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|T O P I C R E V I E W
||Posted - 07/04/2012 : 4:36:49 PM
Walked out this morning to check on a pregnant mom due any day now and found a boy out laying next to mom. Seemed active this morning and still is if you get him up. Has been nursing fine. But he is breathing really heavy. We have tried everything to keep him cool. He is in the shade with a fan. We have wet him down some and wet the ground to keep it cool beneath him. The fan is not super close since he is so young but he should be cool. We have never had a cria this late in the year before so a bit paranoid right now. Something we should look for? Or is this normal? Thanks.
Shearwood Forest Alpacas
Mishawaka, IN. 46545
|5 L A T E S T R E P L I E S (Newest First)
||Posted - 07/05/2012 : 11:54:13 AM
Cria shearing him if it can be done with minimal stress could also help him.
Land of Legends Alpacas
2653 Swans Road
Newark, OH 43055
||Posted - 07/05/2012 : 08:19:46 AM
Breathing heavily and being lethargic - with or without a temperature - are also signs of sepsis. If his eye membranes are dark red, he needs antibiotics and a transfusion.
Bag End Suri Alpacas of Maine - ¡BESAME!
(207) 660-5276 (cell)
||Posted - 07/05/2012 : 07:31:07 AM
Your cria should not be breathing heavily...and should be checked by a vet immediately. There could be heart issues, lung issues or it could be heat related..but it's something that needs to be dealt with quickly before you lose him. Please consult your vet.
High Peaks Alpacas
||Posted - 07/04/2012 : 7:56:32 PM
Hi Brent ~
We had one born this past Friday, just as we were going into a week long stretch of upper 90's with 100+ heat index. We monitored his temp very often those first couple of days and still check, but less often, as he is getting better able to control his own temp. We do not let him out in the blazing sun, but keep him in the barn/shade in front of a fan. When his temp starts edging in toward 102 he gets wetted down along his top line with rubbing alcohol, also the front of his neck and even the pads of his feet. Then we check the temp again in about 20 minutes. If it is heading to over 103, in addition to the alcohol he gets to rest his belly across my lap on a bag of ice wrapped in a light terry towel. And, if we feel its warranted he may get a shot of banamine. Usually the ice and alcohol work pretty quickly. Bonus, I get to have ice on my lap and sit in front of a fan.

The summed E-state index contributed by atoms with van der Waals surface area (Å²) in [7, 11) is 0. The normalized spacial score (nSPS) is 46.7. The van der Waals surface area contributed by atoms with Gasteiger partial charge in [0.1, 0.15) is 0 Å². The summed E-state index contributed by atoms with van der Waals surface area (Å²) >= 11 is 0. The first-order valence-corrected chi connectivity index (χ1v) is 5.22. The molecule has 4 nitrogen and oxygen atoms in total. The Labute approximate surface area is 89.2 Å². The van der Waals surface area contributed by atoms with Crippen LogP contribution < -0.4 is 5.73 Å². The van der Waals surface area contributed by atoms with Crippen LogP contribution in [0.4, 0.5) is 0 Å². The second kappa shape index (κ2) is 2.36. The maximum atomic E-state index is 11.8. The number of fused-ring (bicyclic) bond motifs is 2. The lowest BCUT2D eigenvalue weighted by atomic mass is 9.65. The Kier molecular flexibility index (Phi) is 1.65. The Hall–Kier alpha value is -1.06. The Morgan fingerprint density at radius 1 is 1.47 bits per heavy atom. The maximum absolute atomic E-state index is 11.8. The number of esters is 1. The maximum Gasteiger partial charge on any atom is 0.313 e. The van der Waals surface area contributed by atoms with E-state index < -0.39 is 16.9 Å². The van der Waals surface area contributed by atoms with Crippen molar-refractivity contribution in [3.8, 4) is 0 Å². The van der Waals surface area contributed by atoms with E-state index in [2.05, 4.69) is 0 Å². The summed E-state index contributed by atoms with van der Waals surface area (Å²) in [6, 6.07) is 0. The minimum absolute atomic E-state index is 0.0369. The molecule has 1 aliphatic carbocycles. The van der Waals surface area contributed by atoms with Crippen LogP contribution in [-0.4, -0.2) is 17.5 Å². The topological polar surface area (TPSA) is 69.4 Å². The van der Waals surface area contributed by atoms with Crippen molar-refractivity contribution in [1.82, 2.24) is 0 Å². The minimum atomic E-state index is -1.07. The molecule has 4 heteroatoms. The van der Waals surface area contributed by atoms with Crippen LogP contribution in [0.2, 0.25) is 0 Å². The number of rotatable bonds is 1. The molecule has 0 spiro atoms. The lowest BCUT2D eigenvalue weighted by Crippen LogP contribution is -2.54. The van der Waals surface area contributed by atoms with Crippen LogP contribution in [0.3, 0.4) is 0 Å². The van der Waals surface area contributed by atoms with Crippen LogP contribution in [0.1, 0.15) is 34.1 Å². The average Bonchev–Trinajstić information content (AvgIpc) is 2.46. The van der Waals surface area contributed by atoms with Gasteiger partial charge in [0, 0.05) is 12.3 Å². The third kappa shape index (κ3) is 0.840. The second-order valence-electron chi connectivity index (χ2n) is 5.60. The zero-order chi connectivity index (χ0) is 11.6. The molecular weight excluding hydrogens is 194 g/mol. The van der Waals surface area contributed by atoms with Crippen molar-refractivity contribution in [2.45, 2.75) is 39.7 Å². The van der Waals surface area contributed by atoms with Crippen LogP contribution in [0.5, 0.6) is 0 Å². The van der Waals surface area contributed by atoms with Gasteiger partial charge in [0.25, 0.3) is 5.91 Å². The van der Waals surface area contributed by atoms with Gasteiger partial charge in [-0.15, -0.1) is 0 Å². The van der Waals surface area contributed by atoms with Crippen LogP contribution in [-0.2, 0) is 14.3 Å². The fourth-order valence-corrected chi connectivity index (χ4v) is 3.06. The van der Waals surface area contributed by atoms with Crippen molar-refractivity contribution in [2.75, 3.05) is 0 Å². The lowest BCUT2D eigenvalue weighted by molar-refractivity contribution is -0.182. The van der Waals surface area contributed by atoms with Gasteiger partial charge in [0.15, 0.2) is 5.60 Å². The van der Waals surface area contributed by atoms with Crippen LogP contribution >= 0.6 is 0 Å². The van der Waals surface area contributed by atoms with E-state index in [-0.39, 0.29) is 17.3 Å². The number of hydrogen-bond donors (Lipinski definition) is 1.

Fortunately he likes to get lightly sprayed from the hose along with the rest of the herd so now that he's a few days old, that seems to take care of his overheating fairly well.
Even being 5 days old we do not let him stay for any length of time in the pasture and will only let him out early in the morning or after the sun has gone down. Although with the heat we're having right now there's very little difference in comfort levels even at those times of the day.
Good luck to you. We have two more due any time. I really won't mind if they are a bit overdue and wait for cooler (lower 80's) days.
North Country Alpacas
Le Sueur, MN
||Posted - 07/04/2012 : 5:04:31 PM
did you check his temperature? Is he really hot or just breathing heavy, but has normal temperature? What is his breathing frequency? Do you see his cheeks move, when he is breathing?
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